Lindsey Graham Participates in GOP Debate ... From a Thousand Miles Away

PHOTO: Republican presidential candidate, Sen. Lindsey Graham speaks at the Iowa GOPs Growth and Opportunity Party at the Iowa state fair grounds in Des Moines, Iowa in this Oct. 31, 2015 file photo.Nati Harnik/AP Photo
Republican presidential candidate, Sen. Lindsey Graham speaks at the Iowa GOP's Growth and Opportunity Party at the Iowa state fair grounds in Des Moines, Iowa in this Oct. 31, 2015 file photo.

As most of the GOP presidential candidates brawled in Milwaukee Tuesday night, one of them sat in front of a computer screen in New Hampshire.

Lindsey Graham, booted from even attending the undercard bout, spoke to ABC News just as festivities were getting underway.

“I would like to be in the debate,” he admitted, “but here's what I've come to conclude: Winning the last two debates hasn't helped me at all so we're going to try something new.”

Indeed, Graham’s performance was well received two weeks ago in Boulder, Colorado. But his “all-in” New Hampshire strategy hasn’t boosted his national poll numbers, forcing him to engage in a different way: offering live commentary on Sidewire, an app dedicated to news and analysis straight from newsmakers.

“You can't think of technology without thinking of Lindsey Graham," he said with a wry smile.

The South Carolina senator, 60, still predominantly uses a flip phone, even after his previous number was leaked by Donald Trump.

Once the debate was underway, he got to work quickly, offering his own answers to moderators’ questions on the minimum wage, Syria, and job creation. He critiqued his competitors’ performances and responded directly to questions from reporters.

The ever-quotable Graham also dropped a few one liners, advising candidates “no matter what, don’t win the debate, they’ll kick you off the stage.” He also seemed shocked that his friend Sen. John McCain, R-Ariz., posted some words of encouragement so late in the evening.

Graham wasn’t alone in trying to carve out a media niche on a night when all eyes were directed toward Milwaukee. Former Virginia Gov. Jim Gilmore offered his own live commentary on IJ Review, while former New York Gov. George Pataki gave more traditional interviews.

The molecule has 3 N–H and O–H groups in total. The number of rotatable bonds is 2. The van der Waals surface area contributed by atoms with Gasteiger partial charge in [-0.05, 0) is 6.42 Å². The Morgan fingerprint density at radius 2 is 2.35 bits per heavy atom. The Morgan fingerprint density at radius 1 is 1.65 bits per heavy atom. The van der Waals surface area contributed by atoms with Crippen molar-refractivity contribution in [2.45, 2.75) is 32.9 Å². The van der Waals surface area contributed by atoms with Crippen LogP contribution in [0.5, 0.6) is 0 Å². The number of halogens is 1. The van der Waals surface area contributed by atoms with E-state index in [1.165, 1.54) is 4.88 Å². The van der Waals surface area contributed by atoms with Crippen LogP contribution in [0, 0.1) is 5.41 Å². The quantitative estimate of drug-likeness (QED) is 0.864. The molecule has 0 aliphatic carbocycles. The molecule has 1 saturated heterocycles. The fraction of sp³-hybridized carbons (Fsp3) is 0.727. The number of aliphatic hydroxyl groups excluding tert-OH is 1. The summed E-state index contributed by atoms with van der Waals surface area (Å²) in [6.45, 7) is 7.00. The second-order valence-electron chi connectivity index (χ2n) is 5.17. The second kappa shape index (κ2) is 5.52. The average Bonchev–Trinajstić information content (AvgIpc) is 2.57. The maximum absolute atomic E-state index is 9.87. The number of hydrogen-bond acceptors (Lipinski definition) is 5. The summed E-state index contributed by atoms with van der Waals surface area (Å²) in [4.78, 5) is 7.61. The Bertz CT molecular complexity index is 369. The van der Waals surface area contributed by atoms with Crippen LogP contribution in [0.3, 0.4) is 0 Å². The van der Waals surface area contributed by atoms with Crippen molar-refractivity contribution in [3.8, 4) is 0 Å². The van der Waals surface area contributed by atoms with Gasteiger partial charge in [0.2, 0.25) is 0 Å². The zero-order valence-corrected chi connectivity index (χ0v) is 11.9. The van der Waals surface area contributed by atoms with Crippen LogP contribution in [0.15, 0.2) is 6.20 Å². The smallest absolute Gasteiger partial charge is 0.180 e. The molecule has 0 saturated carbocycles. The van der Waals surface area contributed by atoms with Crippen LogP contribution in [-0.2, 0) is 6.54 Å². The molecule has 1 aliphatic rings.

“Well, their problem is they're not interesting,” Graham told ABC News. “I'm an interesting candidate, with many ways to get my voice out there.”

He’s hoping his voice will resonate in New Hampshire. He remains in the state today, where he’ll attend several Veterans Day events. He and Gilmore, the only two military veterans in the race, face lingering doubts over their ability to crack another debate stage between now and the first-in-the-nation primary in February.

But Graham doesn’t see it that way.

"I was knocked out by using a poll that I wasn't in,” he complained.

An NBC-Wall Street Journal poll, used by Fox Business News to determine debate slots, didn’t even ask respondents about Graham. “That was kind of hard to absorb. But the bottom line is, it's all about New Hampshire."

He, along with other New Hampshire-centric campaigns like New Jersey Gov. Chris Christie, insist that traditional retail stops can still propel them to success in the Granite State – and perhaps, with more national name recognition, more debates as well.

“My fate isn't going to be determined by a debate in Milwaukee,” Graham said. “My fate will be determined by the people of New Hampshire. And I'm going to show up and go to as many places as I can – weddings, funerals, friendly divorces, birthday parties. If you want to see Lindsey Graham, give me a call.”